The term “Confidential Information” as used in this Agreement means any information or material owned by the Employer which has been received by or developed by the Employee and which is not generally known to the public, specifically…
(Here is where you would list the Confidential information.)
Be as specific as possible. Here are some aspects of a business that you might want to include:
- Information about customers
- Intellectual property (patents, copyrights, trademarks/service marks)
- Marketing and Sales information
- Information about products, including those being developed
- Proprietary computer codes, applications, and computer technology
- Accounting and tax information
- Include a description of what is not covered by this agreement. This is information that is not confidential because it’s generally known or becomes available to the public, or was already known by the Employee. Sometimes there is also a section describing situations when the Employee may disclose Confidential Information.
- State the obligation of the employee.
Except as otherwise provided in this Agreement, the Employee must keep the Confidential Information confidential.
- State that the Confidential Information remains the property of the Employer.
- Also, state that the obligation to keep the Confidential Information confidential “survives the agreement and the employment.”
The obligations to protect the confidentiality of the Confidential Information as agreed to by the Employee will survive the expiration or termination of this Agreement and those obligations will last indefinitely.
- Include remedies, describing what happens if the employee breaches the contract by revealing Confidential Information. State that the breach would “cause irreparable injury” to the business. The usual remedy for this type of contract is an injunction, an order by a court to stop the employee from revealing any more secrets. The court may also impose fines. State that “time is of the essence” to give more urgency to an injunction.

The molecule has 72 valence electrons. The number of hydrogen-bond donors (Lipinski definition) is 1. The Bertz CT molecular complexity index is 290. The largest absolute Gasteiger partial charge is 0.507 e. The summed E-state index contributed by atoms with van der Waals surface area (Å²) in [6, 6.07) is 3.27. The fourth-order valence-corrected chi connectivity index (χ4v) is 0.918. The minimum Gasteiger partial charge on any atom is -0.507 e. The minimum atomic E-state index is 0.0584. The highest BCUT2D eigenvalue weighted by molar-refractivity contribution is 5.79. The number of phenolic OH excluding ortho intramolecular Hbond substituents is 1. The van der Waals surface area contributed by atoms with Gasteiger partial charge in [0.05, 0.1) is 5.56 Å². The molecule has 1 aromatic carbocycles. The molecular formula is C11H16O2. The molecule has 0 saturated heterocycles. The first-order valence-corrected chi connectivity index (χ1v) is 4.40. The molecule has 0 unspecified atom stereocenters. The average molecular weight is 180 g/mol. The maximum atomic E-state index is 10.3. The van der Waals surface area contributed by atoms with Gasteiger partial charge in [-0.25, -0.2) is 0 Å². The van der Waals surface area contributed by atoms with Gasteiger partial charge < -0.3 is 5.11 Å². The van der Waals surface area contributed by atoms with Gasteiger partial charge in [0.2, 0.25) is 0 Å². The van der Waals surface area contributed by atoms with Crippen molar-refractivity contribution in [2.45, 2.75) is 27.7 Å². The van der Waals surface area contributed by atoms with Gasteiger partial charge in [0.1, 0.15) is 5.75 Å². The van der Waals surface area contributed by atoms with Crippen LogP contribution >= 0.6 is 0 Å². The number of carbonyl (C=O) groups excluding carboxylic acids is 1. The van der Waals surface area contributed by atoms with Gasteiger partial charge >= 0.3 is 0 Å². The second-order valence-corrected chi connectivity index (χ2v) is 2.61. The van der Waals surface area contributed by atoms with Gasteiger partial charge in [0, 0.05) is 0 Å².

- The employer may also require the return of Confidential Information.
- State when the agreement ends and what notice must be given to the other party about the termination.
Reasonableness of the Agreement
Confidentiality agreements, like other restrictive covenants, can be thrown out of court if the terms are unreasonable (if they unreasonably restrict the rights of one of the parties). As noted above, California and several other states deny almost all restrictive covenants.
Some confidentiality agreement forms include a clause that states “Both parties acknowledge that this agreement is reasonable, valid and enforceable.” This is intended to (hopefully) keep a state from declaring the agreement unreasonable.
Get Help with a Confidentiality Agreement Form
Get help from an attorney in preparing this form. As you can see, this form is complicated, and it’s important to get it right if you want to protect your business. Every business is unique and you want to make sure your business is protected.